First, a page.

However, if you're just starting out, or still haven't learned the newest or most advanced tools yet - that's just fine!! You're just as much a member of the web dev community.
This is dangerous and hard coded bugged concept.
Should never guide a person like this.
especially FP/OOP, why would a person not learn these concepts. I feel like you had some bad experience while learning programming
Please read the post!
I would never tell anyone not to learn OOP, FP or any other tool or concept; in fact, I've introduced a good few people to both of those! They (and other mentioned examples) are important and useful for developers as a whole.
My main purpose with this post is to encourage junior devs who might come across these claims; they belong in the community even if they don't have a strong grasp of these concepts.
I should have read it like 7 years ago, it would help me to believe much earlier, that I am a real developer, not just a layout maker with background in design knowing nothing about real programming 😂
Funnily enough, my weakest skill in development (front-end dev, at least) is design, and would give so much to be talented in this area as some of the designers out there! I think many devs feel the same way, so I'd consider your design skills as a strong (and not common) aspect of your dev skills, not the opposite!
👏 Completely agree. Consider this: there is more "legacy" code than "modern" code by virtue of there having been far more time for legacy code to get written. Whether you define "modern" code as code written in the past three, five, seven, or ten years, there's still more years before that where old applications were being written.
Second, most code is written to address solved problems in business: a web form to collect data from an interested sales prospect, a report generated from some internal SQL database, a customer support case management app. In the overall developer population, only a percentage is working on AI, ML, augmented reality, cryptocurrency, etc. Even "cloud" ...I saw data recently from large corporations that showed that barely half of code is in the cloud. The rest is running on a server in a data center the old way.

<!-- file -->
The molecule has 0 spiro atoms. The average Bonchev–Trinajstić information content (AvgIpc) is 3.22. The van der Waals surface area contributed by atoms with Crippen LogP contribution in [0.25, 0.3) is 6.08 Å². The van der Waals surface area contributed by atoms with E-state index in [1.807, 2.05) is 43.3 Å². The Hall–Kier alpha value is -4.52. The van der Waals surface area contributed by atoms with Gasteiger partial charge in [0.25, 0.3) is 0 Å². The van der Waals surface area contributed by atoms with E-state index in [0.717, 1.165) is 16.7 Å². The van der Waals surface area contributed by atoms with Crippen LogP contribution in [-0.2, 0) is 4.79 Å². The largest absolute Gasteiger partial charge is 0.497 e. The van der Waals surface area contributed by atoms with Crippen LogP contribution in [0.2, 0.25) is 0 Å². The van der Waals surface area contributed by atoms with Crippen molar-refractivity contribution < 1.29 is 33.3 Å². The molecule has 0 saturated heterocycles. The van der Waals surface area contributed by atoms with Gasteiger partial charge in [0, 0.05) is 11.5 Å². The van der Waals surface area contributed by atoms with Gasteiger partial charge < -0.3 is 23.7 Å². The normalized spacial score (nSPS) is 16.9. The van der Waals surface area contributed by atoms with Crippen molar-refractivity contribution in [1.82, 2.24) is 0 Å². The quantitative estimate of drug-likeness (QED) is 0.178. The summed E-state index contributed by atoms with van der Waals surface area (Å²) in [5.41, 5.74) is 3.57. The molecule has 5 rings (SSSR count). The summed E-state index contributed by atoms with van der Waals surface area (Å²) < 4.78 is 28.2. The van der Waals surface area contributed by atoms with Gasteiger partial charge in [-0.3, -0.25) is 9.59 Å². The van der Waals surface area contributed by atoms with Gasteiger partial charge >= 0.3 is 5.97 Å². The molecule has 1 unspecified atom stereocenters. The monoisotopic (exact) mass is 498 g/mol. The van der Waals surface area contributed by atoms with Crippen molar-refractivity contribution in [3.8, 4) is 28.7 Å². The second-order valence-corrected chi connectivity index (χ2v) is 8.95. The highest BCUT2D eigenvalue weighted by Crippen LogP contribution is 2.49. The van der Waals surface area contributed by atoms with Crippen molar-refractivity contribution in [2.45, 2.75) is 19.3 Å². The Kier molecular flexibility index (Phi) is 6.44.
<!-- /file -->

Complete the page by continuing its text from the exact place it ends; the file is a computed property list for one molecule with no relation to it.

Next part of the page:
Trends are just trends and don't reflect what most devs are doing which is getting valuable stuff done with what's available at hand. :)
If "know" was changed to "learn", I would have a problem with it too 😂
I guess that because this difference is (visually!) small, some people missed it; however as you've said it's a very important difference!
Well said, totally agree! Good article especially here on dev.to, as I like dev.to for its welcoming and open-minded culture, opposed to StackOverflow's elitist gatekeeping on one hand, and "Tech Twitter's" total lack of relevance and quality on the other.
I don't think there is a "journey" where everyone would have to learn Docker eventually.
Learn the tools required in your specific project setup. Some companies have established DevOps pipelines with Docker, GitHub, Jenkins, Kubernetes, whatsoever. Others have been developing for years without even using git.
If you wrote the article 20 years ago, we would discuss if it's necessary to know Adobe Flash to be a proper web developer. Tools come and go. Languages and frameworks come and go. Different people have different journeys / learning paths.
The whole movement of technology is towards conforming. Once something new comes along which enough people think may add value to their CV, they jump onboard. These can become sunk-cost fallacies.
The truth is, you don't need any of this stuff. You can construct your solution, and then get experts to collaborate with you.
Feel like its not smart to tell people that they don't need to learn things (while starting).
Docker (in my opinion) is too powerfull to just ignore it.
The learn-journey itself can be different, but we all need some good knowledge to do our jobs (especially in the long term)
Dont fear learning new things, we all do, always.
I absolutely agree with you!
Web development is all about perpetual learning, especially when starting out, and depending on the path you take there are different technologies that are cardinal for you to learn to be effective.